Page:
A group of immunologists from Trinity have made a breakthrough discovery in efforts to create a vaccine against MRSA.
Dr Rachel McLoughlin, assistant professor in immunology in Trinity and a member of the research group involved, described the process of the study in a College press release. “By screening patients with Staphylococcus aureus blood stream infections,” she claimed they were able to “isolate key players in the immune system that dealt with these infections.” This allowed the team to design a model vaccine, which sparked the necessary “key players” into action.
The work was carried out with the help of clinicians at three Dublin teaching hospitals.
Staphyloccus aureus had initially been treated with the antibiotic methicillin. However, since the 1960s, the rate of resistance to methicillin has been increasing, forcing the medical community to seek an alternative solution.
Because of the diseases resistance to antibiotics, researchers have turned their focus to creating vaccines as a way preventing the bacteria’s spread.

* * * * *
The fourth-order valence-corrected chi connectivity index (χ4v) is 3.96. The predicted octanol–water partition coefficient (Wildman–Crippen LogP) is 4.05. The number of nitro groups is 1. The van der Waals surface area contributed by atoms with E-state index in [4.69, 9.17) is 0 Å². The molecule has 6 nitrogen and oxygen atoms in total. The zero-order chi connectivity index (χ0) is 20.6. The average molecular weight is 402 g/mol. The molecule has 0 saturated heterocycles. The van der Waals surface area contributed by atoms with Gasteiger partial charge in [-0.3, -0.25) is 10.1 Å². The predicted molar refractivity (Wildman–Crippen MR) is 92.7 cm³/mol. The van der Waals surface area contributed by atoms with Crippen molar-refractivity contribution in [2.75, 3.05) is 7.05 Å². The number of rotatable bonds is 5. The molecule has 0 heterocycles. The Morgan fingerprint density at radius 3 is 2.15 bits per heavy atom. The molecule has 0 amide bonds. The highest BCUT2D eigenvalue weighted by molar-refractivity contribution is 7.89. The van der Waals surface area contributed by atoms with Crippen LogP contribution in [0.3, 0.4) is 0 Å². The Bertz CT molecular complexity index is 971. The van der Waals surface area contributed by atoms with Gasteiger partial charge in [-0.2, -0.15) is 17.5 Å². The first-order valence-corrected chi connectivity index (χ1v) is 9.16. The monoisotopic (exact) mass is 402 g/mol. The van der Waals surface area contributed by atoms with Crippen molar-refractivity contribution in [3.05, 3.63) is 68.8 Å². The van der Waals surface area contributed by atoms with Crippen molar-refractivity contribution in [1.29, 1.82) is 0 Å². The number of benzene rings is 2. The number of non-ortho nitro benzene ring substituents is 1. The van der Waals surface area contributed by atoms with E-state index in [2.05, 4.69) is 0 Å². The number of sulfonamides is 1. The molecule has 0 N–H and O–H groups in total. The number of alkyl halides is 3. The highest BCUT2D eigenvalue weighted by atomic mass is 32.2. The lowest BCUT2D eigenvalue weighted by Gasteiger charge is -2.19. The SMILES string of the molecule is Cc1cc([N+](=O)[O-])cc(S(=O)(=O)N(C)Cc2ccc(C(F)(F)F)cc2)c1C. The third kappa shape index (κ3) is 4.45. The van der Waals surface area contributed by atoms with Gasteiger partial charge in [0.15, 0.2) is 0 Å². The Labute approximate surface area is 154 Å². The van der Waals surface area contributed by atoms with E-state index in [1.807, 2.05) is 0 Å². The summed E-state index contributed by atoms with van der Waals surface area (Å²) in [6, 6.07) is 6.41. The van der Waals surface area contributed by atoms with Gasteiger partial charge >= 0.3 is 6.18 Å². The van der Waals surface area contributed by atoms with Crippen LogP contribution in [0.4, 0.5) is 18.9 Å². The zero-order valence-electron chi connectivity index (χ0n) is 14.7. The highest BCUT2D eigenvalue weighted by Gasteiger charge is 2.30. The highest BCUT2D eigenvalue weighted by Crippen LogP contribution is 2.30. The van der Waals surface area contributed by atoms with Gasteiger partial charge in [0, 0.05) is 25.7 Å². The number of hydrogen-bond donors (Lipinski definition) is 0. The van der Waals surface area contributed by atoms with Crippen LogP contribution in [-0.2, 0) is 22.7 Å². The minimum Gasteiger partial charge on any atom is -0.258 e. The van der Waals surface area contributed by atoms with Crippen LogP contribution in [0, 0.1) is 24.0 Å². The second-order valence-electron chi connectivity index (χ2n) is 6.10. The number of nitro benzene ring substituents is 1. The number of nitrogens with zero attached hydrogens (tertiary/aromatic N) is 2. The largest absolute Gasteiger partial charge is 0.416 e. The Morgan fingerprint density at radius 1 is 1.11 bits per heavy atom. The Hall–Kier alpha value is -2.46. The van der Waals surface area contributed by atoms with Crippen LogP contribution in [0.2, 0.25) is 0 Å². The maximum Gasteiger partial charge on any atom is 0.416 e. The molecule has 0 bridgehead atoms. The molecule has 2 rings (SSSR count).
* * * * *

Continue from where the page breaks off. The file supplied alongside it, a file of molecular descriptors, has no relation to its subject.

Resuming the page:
McLoughlin claimed that the findings discovered by the team will contribute to the design of anti-Staphylococcus aureus vaccines and “could significantly increase our chances of realising an effective vaccine to protect patients from MRSA.”
She further said: “It’s very exciting to think that the discoveries we made here in Trinity may actually be part of what helps us to realise an effective vaccine against MRSA and potentially protect the world against this raging epidemic antimicrobial resistance.”
In 2006, there was wide media coverage about what was then referred to as the ‘superbug’ MRSA. Since then, infection levels have fallen by 62%. However, there remains cause for concern, according to health minister, Leo Varadkar, as “MRSA rates in Ireland remain high compared to many countries.”